It was official. Stan was Real Estate Agent of the Year. Again. Sixth time in the last 15 years. Only this time Ginny hadn’t been there with him to celebrate. Instead, she’d taken off her nice dress, wiped the make-up off her face, changed into a pair of sweatpants and a t-shirt, and watched a Hallmark movie while sitting on the couch alone, eating a pint of chocolate ice cream.
Stan had arrived at the end of the movie, presented her his award, kissed her cheek, and announced he was bushed and heading to bed. He’d woke up early the next day, dressed for the course, kissed her cheek again, and marched out to his car for a morning and probably afternoon of golf.
She was left home to answer Olivia’s tearful call at 8 a.m., a call full of doubts about her major, her relationship with Vernon, her relationship with Brent, and how maybe she shouldn’t have ended it simply because “he was an uncultured country boy”, and then, last of all, her sincere doubts if California was really where she belonged after all.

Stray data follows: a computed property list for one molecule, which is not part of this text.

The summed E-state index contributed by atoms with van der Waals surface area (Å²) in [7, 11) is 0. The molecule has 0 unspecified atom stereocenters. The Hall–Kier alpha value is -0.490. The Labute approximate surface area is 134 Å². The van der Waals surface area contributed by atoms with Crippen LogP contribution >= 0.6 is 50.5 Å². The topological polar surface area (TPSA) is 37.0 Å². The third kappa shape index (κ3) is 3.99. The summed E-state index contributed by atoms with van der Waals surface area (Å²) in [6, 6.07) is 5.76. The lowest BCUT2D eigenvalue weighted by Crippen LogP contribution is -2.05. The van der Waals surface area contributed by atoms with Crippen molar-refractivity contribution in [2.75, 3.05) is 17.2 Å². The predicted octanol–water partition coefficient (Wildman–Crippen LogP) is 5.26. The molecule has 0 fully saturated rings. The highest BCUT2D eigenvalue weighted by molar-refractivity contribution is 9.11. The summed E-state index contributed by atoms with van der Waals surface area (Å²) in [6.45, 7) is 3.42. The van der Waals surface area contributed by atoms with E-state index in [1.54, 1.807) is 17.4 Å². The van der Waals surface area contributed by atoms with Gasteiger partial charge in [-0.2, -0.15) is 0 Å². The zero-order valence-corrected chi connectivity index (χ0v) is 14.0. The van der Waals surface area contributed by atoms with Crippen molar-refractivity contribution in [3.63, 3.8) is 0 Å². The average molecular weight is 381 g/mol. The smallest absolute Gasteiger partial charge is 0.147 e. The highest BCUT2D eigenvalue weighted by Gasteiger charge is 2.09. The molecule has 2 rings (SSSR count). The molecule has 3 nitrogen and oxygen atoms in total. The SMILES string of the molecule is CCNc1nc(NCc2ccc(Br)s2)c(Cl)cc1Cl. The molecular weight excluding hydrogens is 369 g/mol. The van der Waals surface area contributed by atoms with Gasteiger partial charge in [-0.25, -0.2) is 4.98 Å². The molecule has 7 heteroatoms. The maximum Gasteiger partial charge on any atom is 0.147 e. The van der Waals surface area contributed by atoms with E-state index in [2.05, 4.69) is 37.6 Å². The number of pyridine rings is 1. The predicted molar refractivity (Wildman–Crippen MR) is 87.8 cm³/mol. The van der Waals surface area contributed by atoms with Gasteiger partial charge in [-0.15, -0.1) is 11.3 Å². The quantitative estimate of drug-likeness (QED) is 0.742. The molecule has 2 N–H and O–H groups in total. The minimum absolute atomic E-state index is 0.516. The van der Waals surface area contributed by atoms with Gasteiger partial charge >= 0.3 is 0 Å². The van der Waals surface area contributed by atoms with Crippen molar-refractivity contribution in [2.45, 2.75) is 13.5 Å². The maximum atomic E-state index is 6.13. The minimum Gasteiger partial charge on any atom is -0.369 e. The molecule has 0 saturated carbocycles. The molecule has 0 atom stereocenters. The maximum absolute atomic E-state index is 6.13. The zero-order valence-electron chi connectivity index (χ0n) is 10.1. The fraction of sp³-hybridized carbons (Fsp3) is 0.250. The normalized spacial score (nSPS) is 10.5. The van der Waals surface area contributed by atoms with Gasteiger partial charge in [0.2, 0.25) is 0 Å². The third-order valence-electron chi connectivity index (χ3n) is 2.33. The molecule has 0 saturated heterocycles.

The conversation had ended with Olivia announcing she was late to her philosophy class, and she’d call back later that evening. That call was followed from one by Clint letting her know their arrival date had been moved up by a couple of weeks and they would be there at the end of the month. Well, not there at her home. They’d be at Frank and Marge’s and Clint would commute to his job two hours away each day until they found a home to move into.
She sighed. Time to get over herself.
She was the mother of three wonderful, grown children, the grandmother of four, and the library director of a small-town library with a good board that supported her and sometimes even praised her. Her life really wasn’t so bad.
She took a deep breath and opened the car door. Time to mail this package, go to the art class, and find joy even if she didn’t feel it at the moment.